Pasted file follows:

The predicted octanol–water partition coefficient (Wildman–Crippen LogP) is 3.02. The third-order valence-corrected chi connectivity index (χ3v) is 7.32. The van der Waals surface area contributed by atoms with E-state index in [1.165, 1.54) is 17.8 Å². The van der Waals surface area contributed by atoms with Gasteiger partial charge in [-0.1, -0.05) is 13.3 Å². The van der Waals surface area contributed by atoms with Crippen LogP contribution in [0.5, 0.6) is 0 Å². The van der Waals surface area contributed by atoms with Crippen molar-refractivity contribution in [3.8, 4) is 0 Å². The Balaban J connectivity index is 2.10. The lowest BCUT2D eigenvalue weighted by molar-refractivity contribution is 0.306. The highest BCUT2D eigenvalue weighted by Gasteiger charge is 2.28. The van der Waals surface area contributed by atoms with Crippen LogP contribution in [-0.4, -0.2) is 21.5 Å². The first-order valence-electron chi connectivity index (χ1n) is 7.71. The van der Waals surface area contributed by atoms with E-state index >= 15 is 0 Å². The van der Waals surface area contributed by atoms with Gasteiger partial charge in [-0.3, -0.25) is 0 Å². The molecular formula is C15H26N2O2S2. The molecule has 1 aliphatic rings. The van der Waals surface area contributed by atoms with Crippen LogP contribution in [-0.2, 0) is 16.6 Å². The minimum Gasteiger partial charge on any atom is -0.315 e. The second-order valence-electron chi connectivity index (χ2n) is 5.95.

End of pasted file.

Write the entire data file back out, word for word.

The predicted octanol–water partition coefficient (Wildman–Crippen LogP) is 3.02. The third-order valence-corrected chi connectivity index (χ3v) is 7.32. The van der Waals surface area contributed by atoms with E-state index in [1.165, 1.54) is 17.8 Å². The van der Waals surface area contributed by atoms with Gasteiger partial charge in [-0.1, -0.05) is 13.3 Å². The van der Waals surface area contributed by atoms with Crippen LogP contribution in [0.5, 0.6) is 0 Å². The van der Waals surface area contributed by atoms with Crippen molar-refractivity contribution in [3.8, 4) is 0 Å². The Balaban J connectivity index is 2.10. The lowest BCUT2D eigenvalue weighted by molar-refractivity contribution is 0.306. The highest BCUT2D eigenvalue weighted by Gasteiger charge is 2.28. The van der Waals surface area contributed by atoms with Crippen LogP contribution in [-0.4, -0.2) is 21.5 Å². The first-order valence-electron chi connectivity index (χ1n) is 7.71. The van der Waals surface area contributed by atoms with E-state index >= 15 is 0 Å². The van der Waals surface area contributed by atoms with Gasteiger partial charge in [-0.3, -0.25) is 0 Å². The molecular formula is C15H26N2O2S2. The molecule has 1 aliphatic rings. The van der Waals surface area contributed by atoms with Crippen LogP contribution in [-0.2, 0) is 16.6 Å². The minimum Gasteiger partial charge on any atom is -0.315 e. The second-order valence-electron chi connectivity index (χ2n) is 5.95.